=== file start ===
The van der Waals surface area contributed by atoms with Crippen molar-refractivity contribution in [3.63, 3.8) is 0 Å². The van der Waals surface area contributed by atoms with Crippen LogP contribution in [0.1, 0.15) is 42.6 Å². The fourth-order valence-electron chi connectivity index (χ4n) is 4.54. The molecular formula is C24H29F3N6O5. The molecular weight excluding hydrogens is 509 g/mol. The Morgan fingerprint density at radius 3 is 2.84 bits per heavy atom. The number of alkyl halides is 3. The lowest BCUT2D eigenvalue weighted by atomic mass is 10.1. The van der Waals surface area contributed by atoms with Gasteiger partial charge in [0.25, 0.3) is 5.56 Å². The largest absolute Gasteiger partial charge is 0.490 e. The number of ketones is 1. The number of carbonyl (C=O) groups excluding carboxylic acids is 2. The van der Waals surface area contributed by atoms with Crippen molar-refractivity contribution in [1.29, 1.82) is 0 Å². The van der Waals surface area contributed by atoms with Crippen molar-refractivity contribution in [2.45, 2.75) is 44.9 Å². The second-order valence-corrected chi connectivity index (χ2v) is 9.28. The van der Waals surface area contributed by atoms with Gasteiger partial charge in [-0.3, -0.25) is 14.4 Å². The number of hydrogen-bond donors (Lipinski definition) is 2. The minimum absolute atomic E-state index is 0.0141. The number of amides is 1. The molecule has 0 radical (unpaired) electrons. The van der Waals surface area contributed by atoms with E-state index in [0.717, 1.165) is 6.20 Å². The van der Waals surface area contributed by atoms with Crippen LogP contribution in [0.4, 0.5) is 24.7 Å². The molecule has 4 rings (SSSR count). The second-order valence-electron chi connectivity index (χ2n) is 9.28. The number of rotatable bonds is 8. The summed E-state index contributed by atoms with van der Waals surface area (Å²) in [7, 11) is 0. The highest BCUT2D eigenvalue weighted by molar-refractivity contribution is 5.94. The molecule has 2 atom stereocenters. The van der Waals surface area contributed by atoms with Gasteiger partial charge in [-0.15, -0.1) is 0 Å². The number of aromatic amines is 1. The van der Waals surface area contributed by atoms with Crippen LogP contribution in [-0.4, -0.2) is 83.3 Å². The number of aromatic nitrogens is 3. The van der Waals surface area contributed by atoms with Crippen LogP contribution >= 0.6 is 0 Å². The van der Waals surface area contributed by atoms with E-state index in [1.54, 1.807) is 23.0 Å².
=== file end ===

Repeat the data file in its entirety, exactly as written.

The van der Waals surface area contributed by atoms with Crippen molar-refractivity contribution in [3.63, 3.8) is 0 Å². The van der Waals surface area contributed by atoms with Crippen LogP contribution in [0.1, 0.15) is 42.6 Å². The fourth-order valence-electron chi connectivity index (χ4n) is 4.54. The molecular formula is C24H29F3N6O5. The molecular weight excluding hydrogens is 509 g/mol. The Morgan fingerprint density at radius 3 is 2.84 bits per heavy atom. The number of alkyl halides is 3. The lowest BCUT2D eigenvalue weighted by atomic mass is 10.1. The van der Waals surface area contributed by atoms with Gasteiger partial charge in [0.25, 0.3) is 5.56 Å². The largest absolute Gasteiger partial charge is 0.490 e. The number of ketones is 1. The number of carbonyl (C=O) groups excluding carboxylic acids is 2. The van der Waals surface area contributed by atoms with Crippen molar-refractivity contribution in [1.29, 1.82) is 0 Å². The van der Waals surface area contributed by atoms with Crippen molar-refractivity contribution in [2.45, 2.75) is 44.9 Å². The second-order valence-corrected chi connectivity index (χ2v) is 9.28. The van der Waals surface area contributed by atoms with Gasteiger partial charge in [-0.3, -0.25) is 14.4 Å². The number of hydrogen-bond donors (Lipinski definition) is 2. The minimum absolute atomic E-state index is 0.0141. The number of amides is 1. The molecule has 0 radical (unpaired) electrons. The van der Waals surface area contributed by atoms with E-state index in [0.717, 1.165) is 6.20 Å². The van der Waals surface area contributed by atoms with Crippen LogP contribution in [0.4, 0.5) is 24.7 Å². The molecule has 4 rings (SSSR count). The second-order valence-electron chi connectivity index (χ2n) is 9.28. The number of rotatable bonds is 8. The summed E-state index contributed by atoms with van der Waals surface area (Å²) in [7, 11) is 0. The highest BCUT2D eigenvalue weighted by molar-refractivity contribution is 5.94. The molecule has 2 atom stereocenters. The van der Waals surface area contributed by atoms with Gasteiger partial charge in [-0.15, -0.1) is 0 Å². The number of aromatic amines is 1. The van der Waals surface area contributed by atoms with Crippen LogP contribution in [-0.4, -0.2) is 83.3 Å². The number of aromatic nitrogens is 3. The van der Waals surface area contributed by atoms with Crippen LogP contribution >= 0.6 is 0 Å². The van der Waals surface area contributed by atoms with E-state index in [1.54, 1.807) is 23.0 Å².